PADI Tec Instructor. If the program is conducted in sidemount configuration, the instructor teaching the program must hold a suitable sidemount instructor certification.

Application Procedures

A teaching status PADI Tec Instructor can forward a PADI Specialty Instructor Application to the local area office for processing.

Diver Prerequisites

1. PADI Advanced Open Water Diver or qualifying certification. PADI Rescue Diver is recommended.

Student Equipment Requirements

1. Twin cylinders with dual manifold and isolator or independent cylinders in a sidemount configuration
2. Primary and secondary regulators – primary regulator must have seven foot/two meter hose for air sharing.
3. SPG. In sidemount configuration both regulators must have SPGs.
4. Harness with shoulder and hip D‐rings (backmount or sidemount).
5. BCD – wings
6. Stage/deco cylinder with attachment hardware, a single second stage regulator, and SPG. Note: It is recommended that each diver have and use individual stage/deco cylinders. However, it is acceptable for students to practice required skills with a shared cylinder. All cylinders must be filled with air only, simulating higher oxygen content as needed for skill development.
7. Dive computer
8. Appropriate exposure suit
9. Weight System, if required to offset buoyancy created by equipment and exposure protection.
10. Reel or spool
11. Knife/cutting device
12. Slate
13. Compass
14. Lift bag or DSMB

Required Student Materials

PADI Tec Deep Diver Manual
Tec 40 Knowledge Reviews 1 and 2
Tec 40 Handouts 1 through to 5

Minimum Age

15 years of age

Maximum Depth

30 metres/100 feet


Confined Water – 2 dives
Open Water – 2 dives

Knowledge Development

Student must complete Tec 40 Knowledge Development One and Two as outlined in the PADI Tec Diver Course Instructor Guide including Knowledge Reviews for each section. This may be done as prestudy. It is recommended that instructors hold one classroom session to review missed questions on Knowledge Reviews and answer any other questions students have.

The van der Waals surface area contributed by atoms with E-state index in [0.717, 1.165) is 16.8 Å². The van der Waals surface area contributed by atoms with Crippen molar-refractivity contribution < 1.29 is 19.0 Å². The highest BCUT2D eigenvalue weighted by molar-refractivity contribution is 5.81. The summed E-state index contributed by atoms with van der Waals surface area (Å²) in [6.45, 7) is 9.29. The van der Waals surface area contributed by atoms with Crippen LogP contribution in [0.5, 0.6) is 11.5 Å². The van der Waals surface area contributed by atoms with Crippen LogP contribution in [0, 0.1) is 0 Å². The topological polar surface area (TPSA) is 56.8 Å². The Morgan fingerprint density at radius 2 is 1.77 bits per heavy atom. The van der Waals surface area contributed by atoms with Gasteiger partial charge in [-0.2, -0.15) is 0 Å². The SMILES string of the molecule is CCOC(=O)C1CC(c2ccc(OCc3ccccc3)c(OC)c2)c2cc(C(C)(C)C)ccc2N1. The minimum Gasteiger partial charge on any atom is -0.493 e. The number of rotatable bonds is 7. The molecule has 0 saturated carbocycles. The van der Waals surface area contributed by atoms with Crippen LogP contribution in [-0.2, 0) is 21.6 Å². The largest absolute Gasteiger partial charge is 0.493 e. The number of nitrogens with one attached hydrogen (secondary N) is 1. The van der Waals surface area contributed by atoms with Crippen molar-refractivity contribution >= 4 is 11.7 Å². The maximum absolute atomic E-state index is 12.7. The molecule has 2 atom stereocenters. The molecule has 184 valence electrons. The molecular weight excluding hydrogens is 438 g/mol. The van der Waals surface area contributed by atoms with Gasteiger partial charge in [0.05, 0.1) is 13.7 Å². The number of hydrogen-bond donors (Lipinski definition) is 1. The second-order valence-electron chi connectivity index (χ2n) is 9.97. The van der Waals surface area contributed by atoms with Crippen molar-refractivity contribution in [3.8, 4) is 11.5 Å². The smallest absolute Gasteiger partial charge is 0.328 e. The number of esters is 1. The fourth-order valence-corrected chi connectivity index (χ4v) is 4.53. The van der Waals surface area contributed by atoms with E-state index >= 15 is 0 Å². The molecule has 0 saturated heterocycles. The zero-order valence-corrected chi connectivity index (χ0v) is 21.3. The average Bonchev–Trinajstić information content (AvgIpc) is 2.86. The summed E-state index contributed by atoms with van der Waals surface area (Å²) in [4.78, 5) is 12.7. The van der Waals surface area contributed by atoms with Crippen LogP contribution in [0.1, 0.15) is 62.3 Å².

Practical Applications

Instructors conduct Practical Application One as outlined in the PADI Tec Diver Course Instructor Guide. Practical Application Two must be conducted prior to Training Dive Two in confined water.

Confined Water

Conduct the Tec 40 dive skills outlined in the PADI Tec Diver Course Instructor Guide in two dives as shown below. Have students calculate a turn pressure based on thirds and write it on their slate. Have students use the Equipment Check List slate. It is recommended students also list the skills for each dive on their slate.

Course Credit

Since the PADI Tec Basics Distinctive Specialty is actually a portion of the PADI Tec 40 course, Tec Basics may credit toward this certification. Tec Basics divers should be informed that if they choose to move up to PADI Tec 40, their instructor may request a repeat of some confined water sessions and practical application sessions, depending on the interval between Tec Basics certification and the start of the PADI Tec 40 course. Tec 40 Training Dive One, Practical Applications One and Two and Knowledge Development One and Two may be credited towards the PADI Tec 40 Diver if all performance requirements have been met. Credit towards Tec 40 Diver is valid for 12 months from the completion of the Tec Basics Distinctive Specialty.

PADI Tec Basic  229,00